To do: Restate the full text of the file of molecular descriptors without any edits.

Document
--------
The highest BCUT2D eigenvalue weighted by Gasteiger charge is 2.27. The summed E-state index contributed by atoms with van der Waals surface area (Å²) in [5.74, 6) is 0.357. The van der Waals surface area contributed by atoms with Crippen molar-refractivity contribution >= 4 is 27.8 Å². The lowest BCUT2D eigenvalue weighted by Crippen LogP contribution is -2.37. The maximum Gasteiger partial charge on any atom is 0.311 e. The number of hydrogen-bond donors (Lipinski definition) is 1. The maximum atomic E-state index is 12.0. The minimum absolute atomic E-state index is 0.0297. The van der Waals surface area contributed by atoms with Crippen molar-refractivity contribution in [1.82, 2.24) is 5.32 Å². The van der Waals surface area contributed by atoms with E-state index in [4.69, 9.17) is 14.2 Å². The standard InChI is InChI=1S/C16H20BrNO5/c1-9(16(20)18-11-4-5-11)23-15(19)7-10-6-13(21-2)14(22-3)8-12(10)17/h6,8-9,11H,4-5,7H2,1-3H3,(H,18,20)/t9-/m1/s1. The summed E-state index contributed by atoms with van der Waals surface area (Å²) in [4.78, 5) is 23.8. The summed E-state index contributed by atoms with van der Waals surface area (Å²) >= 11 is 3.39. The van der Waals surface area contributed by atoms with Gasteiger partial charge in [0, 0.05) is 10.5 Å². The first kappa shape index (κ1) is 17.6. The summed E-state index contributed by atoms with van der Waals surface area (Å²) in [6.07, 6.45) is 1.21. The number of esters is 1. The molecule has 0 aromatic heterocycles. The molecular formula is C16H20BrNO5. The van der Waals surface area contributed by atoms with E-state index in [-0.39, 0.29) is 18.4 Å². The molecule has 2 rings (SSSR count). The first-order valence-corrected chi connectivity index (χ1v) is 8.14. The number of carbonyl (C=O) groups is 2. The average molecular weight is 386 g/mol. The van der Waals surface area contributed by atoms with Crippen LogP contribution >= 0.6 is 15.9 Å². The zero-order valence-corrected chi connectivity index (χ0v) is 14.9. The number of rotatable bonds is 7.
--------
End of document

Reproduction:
The highest BCUT2D eigenvalue weighted by Gasteiger charge is 2.27. The summed E-state index contributed by atoms with van der Waals surface area (Å²) in [5.74, 6) is 0.357. The van der Waals surface area contributed by atoms with Crippen molar-refractivity contribution >= 4 is 27.8 Å². The lowest BCUT2D eigenvalue weighted by Crippen LogP contribution is -2.37. The maximum Gasteiger partial charge on any atom is 0.311 e. The number of hydrogen-bond donors (Lipinski definition) is 1. The maximum atomic E-state index is 12.0. The minimum absolute atomic E-state index is 0.0297. The van der Waals surface area contributed by atoms with Crippen molar-refractivity contribution in [1.82, 2.24) is 5.32 Å². The van der Waals surface area contributed by atoms with E-state index in [4.69, 9.17) is 14.2 Å². The standard InChI is InChI=1S/C16H20BrNO5/c1-9(16(20)18-11-4-5-11)23-15(19)7-10-6-13(21-2)14(22-3)8-12(10)17/h6,8-9,11H,4-5,7H2,1-3H3,(H,18,20)/t9-/m1/s1. The summed E-state index contributed by atoms with van der Waals surface area (Å²) in [4.78, 5) is 23.8. The summed E-state index contributed by atoms with van der Waals surface area (Å²) >= 11 is 3.39. The van der Waals surface area contributed by atoms with Gasteiger partial charge in [0, 0.05) is 10.5 Å². The first kappa shape index (κ1) is 17.6. The summed E-state index contributed by atoms with van der Waals surface area (Å²) in [6.07, 6.45) is 1.21. The number of esters is 1. The molecule has 0 aromatic heterocycles. The molecular formula is C16H20BrNO5. The van der Waals surface area contributed by atoms with E-state index in [-0.39, 0.29) is 18.4 Å². The molecule has 2 rings (SSSR count). The first-order valence-corrected chi connectivity index (χ1v) is 8.14. The number of carbonyl (C=O) groups is 2. The average molecular weight is 386 g/mol. The van der Waals surface area contributed by atoms with Crippen LogP contribution >= 0.6 is 15.9 Å². The zero-order valence-corrected chi connectivity index (χ0v) is 14.9. The number of rotatable bonds is 7.